Sultan-ul-Hind, Hazrat Shaikh Khwaja Syed Muhammad Moin'Uddin Chisti (1141- 1230 CE) is the most famous Sufi saint of the Chishti Order of the Indian Subcontinent. He introduced and established the order in South Asia. He is also known as Gharib Nawaz or ‘Benefactor of the Poor.’ The initial spiritual chain or silsila of the Chishti order in India, comprising Mu’inuddin Chishti, Bakhtiyar Kaki, Baba Farid and Nizamuddin Auliya (each successive person being the disciple of the previous one), constitutes the great Sufi saints of Indian history.
Moinuddin Chishti established the order in the city of Ajmer in North India. He apparently never wrote down his teachings in the form of a book, nor did his immediate disciples, but the central principles that became characteristics of the Chishti order in India stress renunciation of material goods; strict regime of self-discipline and personal prayer; participation in Sama’ as a legitimate means to spiritual transformation; reliance on either cultivation or unsolicited offerings as means of basic subsistence; independence from rulers and the state, including rejection of monetary and land grants; generosity to others, particularly, through sharing of food and wealth, and tolerance and respect for religious differences.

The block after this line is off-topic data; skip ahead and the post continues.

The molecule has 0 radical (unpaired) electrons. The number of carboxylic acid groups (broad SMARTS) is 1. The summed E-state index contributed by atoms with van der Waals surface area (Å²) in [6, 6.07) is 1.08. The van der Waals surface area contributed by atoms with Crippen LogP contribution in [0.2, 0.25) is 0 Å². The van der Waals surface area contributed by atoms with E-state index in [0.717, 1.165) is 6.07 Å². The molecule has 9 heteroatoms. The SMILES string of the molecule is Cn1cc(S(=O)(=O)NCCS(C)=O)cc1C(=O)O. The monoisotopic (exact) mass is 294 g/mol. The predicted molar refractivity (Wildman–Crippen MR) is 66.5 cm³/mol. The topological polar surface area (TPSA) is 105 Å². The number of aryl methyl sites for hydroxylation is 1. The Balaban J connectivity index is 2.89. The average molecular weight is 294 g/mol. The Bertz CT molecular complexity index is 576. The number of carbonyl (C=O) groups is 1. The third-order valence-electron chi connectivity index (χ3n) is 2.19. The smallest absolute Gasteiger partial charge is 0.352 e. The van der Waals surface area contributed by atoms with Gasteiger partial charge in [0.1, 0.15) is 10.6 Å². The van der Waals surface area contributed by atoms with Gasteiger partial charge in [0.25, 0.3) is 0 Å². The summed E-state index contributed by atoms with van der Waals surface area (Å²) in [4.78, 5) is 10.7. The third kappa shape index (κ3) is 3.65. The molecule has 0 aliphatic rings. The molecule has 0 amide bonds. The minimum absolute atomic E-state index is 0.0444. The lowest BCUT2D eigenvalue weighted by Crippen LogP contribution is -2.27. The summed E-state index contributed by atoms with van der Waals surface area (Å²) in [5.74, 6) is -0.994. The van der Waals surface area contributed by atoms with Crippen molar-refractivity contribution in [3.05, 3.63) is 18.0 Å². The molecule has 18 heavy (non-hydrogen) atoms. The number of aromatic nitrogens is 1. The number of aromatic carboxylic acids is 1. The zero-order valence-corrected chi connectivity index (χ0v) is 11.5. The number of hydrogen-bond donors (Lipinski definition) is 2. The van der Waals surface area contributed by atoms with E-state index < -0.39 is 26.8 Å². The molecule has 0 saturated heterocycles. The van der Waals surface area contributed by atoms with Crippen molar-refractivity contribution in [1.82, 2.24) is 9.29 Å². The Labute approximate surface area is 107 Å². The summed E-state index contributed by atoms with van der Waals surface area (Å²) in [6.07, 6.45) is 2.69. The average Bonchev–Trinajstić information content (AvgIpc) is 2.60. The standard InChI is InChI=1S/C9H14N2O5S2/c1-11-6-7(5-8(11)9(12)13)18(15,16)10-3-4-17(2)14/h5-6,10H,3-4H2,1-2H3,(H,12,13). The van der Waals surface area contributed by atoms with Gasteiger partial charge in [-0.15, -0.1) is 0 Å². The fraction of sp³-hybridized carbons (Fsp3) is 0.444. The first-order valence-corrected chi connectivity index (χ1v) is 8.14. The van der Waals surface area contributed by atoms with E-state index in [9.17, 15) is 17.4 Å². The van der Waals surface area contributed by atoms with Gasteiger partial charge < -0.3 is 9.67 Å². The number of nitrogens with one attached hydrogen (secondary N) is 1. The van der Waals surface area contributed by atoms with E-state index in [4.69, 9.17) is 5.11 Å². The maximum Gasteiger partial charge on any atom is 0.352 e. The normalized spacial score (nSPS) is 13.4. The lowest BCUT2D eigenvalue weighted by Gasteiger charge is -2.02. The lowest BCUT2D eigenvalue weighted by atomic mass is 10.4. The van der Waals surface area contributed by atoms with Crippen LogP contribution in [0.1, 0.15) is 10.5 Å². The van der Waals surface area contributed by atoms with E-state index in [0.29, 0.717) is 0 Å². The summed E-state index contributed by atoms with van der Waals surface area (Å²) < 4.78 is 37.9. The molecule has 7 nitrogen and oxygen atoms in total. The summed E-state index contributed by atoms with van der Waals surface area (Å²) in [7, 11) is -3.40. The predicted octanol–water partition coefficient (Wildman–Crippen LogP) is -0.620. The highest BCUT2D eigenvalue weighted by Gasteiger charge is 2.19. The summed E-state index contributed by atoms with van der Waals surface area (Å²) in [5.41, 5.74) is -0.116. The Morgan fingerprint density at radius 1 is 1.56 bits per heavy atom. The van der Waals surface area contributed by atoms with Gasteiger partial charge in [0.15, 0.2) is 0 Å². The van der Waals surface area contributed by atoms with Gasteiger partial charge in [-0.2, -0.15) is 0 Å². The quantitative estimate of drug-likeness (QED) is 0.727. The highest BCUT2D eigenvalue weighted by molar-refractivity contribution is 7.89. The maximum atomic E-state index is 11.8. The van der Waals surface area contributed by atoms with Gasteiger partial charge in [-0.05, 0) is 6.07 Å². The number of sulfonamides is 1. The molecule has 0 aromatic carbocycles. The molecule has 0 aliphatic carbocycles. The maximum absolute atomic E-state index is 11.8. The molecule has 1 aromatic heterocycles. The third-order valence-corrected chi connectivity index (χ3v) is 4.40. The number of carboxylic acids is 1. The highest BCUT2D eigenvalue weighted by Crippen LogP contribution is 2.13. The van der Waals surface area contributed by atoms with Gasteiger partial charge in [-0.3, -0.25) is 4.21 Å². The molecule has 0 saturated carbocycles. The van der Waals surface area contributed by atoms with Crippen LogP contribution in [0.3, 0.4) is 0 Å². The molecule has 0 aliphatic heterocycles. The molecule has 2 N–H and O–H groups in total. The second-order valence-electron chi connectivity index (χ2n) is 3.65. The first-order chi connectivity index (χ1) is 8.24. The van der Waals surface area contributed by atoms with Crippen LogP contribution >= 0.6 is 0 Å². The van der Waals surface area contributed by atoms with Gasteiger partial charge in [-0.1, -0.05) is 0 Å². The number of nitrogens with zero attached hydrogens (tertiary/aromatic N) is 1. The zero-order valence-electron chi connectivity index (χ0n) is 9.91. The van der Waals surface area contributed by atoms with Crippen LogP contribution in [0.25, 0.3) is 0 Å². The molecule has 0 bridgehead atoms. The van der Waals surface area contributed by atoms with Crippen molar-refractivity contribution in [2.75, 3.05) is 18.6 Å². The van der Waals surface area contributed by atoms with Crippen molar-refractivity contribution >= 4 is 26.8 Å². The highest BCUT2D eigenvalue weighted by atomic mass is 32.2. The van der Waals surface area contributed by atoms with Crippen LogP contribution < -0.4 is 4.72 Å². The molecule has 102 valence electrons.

He emphasized spiritual practice through human service and encouraged his disciples “to develop river-like generosity, sun-like affection and earth-like hospitality.” The highest form of devotion, according to him, was “to redress the misery of those in distress – to fulfill the needs of the helpless and to feed the hungry.”